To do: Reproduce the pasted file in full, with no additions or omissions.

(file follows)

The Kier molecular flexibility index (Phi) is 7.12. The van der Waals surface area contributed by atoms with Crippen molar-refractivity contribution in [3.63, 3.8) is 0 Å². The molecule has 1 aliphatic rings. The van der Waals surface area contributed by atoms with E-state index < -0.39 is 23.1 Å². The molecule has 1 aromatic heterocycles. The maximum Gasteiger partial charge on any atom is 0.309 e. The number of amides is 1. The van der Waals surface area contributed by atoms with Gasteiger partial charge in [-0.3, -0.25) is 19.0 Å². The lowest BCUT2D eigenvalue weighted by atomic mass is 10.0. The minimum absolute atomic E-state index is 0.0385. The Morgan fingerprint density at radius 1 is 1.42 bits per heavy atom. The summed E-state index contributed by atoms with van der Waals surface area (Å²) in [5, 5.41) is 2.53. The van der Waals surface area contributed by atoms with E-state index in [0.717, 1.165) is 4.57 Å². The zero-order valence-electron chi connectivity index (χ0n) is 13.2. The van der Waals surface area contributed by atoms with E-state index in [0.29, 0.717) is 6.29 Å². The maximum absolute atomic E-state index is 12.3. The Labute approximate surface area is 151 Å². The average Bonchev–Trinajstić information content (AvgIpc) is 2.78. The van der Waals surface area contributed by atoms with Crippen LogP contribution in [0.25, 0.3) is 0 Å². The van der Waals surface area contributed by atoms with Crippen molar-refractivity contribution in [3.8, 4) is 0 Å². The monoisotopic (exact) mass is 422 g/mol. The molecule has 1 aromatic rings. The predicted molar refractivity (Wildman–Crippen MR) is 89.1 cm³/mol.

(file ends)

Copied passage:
The Kier molecular flexibility index (Phi) is 7.12. The van der Waals surface area contributed by atoms with Crippen molar-refractivity contribution in [3.63, 3.8) is 0 Å². The molecule has 1 aliphatic rings. The van der Waals surface area contributed by atoms with E-state index < -0.39 is 23.1 Å². The molecule has 1 aromatic heterocycles. The maximum Gasteiger partial charge on any atom is 0.309 e. The number of amides is 1. The van der Waals surface area contributed by atoms with Gasteiger partial charge in [-0.3, -0.25) is 19.0 Å². The lowest BCUT2D eigenvalue weighted by atomic mass is 10.0. The minimum absolute atomic E-state index is 0.0385. The Morgan fingerprint density at radius 1 is 1.42 bits per heavy atom. The summed E-state index contributed by atoms with van der Waals surface area (Å²) in [5, 5.41) is 2.53. The van der Waals surface area contributed by atoms with E-state index in [0.717, 1.165) is 4.57 Å². The zero-order valence-electron chi connectivity index (χ0n) is 13.2. The van der Waals surface area contributed by atoms with E-state index in [0.29, 0.717) is 6.29 Å². The maximum absolute atomic E-state index is 12.3. The Labute approximate surface area is 151 Å². The average Bonchev–Trinajstić information content (AvgIpc) is 2.78. The van der Waals surface area contributed by atoms with Crippen LogP contribution in [0.25, 0.3) is 0 Å². The van der Waals surface area contributed by atoms with Crippen molar-refractivity contribution in [3.8, 4) is 0 Å². The monoisotopic (exact) mass is 422 g/mol. The molecule has 1 aromatic rings. The predicted molar refractivity (Wildman–Crippen MR) is 89.1 cm³/mol.